Twenty-one people have been killed and at least 16 wounded from the organization while carrying out their de-mining work
De-mining worker killed by landmine in Taiz
Col. Ali Saeed Al-Kaldi, a member of the Saudi-backed initiative to free Yemen of landmines known as MASAM, was killed by a landmine in the Mawza district of Taiz governorate, according to a statement released by the group.
Al-Kaldi was the leader of a team of de-mining workers in the Al-Hamili area of Mawza. The group called Al-Kaldi a martyr and offered condolences to his family. Twenty-one people have been killed and at least 16 wounded from the organization while carrying out their de-mining work.
The Houthis widespread use of landmines have killed and injured hundreds of civilians since 2017, and have prevented aid groups from reaching Yemen’s vulnerable communities, according to a Human Rights Watch (HRW) report released last year.
“Yemeni law and the 1997 Mine Ban Treaty ban all use of anti-personnel mines; anti-vehicle mines have been used indiscriminately in violation of the laws of war, posing dangers to civilians long after hostilities have ceased,” the HRW statement said.
“Houthi-laid landmines have not only killed and maimed numerous civilians, but they have prevented vulnerable Yemenis from harvesting crops and drawing clean water desperately needed for survival,” said Priyanka Motaparthy, acting emergencies director at Human Rights Watch in the report released last year. “Mines have also prevented aid groups from bringing food and health care to increasingly hungry and ill Yemeni civilians.”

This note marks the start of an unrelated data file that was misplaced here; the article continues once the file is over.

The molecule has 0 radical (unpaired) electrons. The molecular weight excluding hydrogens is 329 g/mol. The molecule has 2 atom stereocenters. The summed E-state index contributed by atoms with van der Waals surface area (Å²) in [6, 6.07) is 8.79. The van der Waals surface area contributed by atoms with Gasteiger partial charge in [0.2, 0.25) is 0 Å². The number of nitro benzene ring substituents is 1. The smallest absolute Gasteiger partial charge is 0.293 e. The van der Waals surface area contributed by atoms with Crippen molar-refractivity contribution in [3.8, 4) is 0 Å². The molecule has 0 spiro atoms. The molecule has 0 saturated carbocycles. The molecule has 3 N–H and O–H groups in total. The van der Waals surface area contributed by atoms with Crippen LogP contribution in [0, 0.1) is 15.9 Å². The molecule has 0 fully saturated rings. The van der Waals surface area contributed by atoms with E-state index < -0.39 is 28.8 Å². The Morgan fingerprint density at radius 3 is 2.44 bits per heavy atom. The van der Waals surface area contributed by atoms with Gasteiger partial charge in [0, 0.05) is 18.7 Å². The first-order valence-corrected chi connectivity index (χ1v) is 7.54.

Since the start of the MASAM project in 2018, the group has removed 161,238 mines in Yemen, according to the project’s program manager Osamah Al-Qusaybi.
In the statement mourning the loss of Al-Kaldi, Al-Qusaybi said the figure includes 103,211 unexploded ammunitions, 4,784 improvised explosive devices, 1,914 anti-personnel mines and 51,329 anti-vehicle mines.
"The area of land that has been cleared since the project began in 2018 has reached 9,917,384 square meters," he added.
Edited by Ahlam Mohsen and Casey Coombs